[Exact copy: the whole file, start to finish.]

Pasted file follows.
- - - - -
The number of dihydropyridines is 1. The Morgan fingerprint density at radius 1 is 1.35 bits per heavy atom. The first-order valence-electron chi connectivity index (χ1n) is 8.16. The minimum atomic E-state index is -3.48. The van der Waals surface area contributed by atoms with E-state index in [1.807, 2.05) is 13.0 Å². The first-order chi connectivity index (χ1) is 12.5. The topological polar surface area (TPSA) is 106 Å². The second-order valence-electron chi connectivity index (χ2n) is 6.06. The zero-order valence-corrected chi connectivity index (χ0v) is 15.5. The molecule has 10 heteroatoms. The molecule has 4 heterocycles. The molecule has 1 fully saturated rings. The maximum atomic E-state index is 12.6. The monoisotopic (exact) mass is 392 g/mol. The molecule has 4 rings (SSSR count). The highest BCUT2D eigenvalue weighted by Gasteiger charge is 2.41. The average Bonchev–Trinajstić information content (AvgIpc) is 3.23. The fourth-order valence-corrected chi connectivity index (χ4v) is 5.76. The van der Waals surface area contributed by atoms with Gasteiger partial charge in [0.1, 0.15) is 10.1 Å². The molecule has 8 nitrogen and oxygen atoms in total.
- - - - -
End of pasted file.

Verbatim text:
The number of dihydropyridines is 1. The Morgan fingerprint density at radius 1 is 1.35 bits per heavy atom. The first-order valence-electron chi connectivity index (χ1n) is 8.16. The minimum atomic E-state index is -3.48. The van der Waals surface area contributed by atoms with E-state index in [1.807, 2.05) is 13.0 Å². The first-order chi connectivity index (χ1) is 12.5. The topological polar surface area (TPSA) is 106 Å². The second-order valence-electron chi connectivity index (χ2n) is 6.06. The zero-order valence-corrected chi connectivity index (χ0v) is 15.5. The molecule has 10 heteroatoms. The molecule has 4 heterocycles. The molecule has 1 fully saturated rings. The maximum atomic E-state index is 12.6. The monoisotopic (exact) mass is 392 g/mol. The molecule has 4 rings (SSSR count). The highest BCUT2D eigenvalue weighted by Gasteiger charge is 2.41. The average Bonchev–Trinajstić information content (AvgIpc) is 3.23. The fourth-order valence-corrected chi connectivity index (χ4v) is 5.76. The van der Waals surface area contributed by atoms with Gasteiger partial charge in [0.1, 0.15) is 10.1 Å². The molecule has 8 nitrogen and oxygen atoms in total.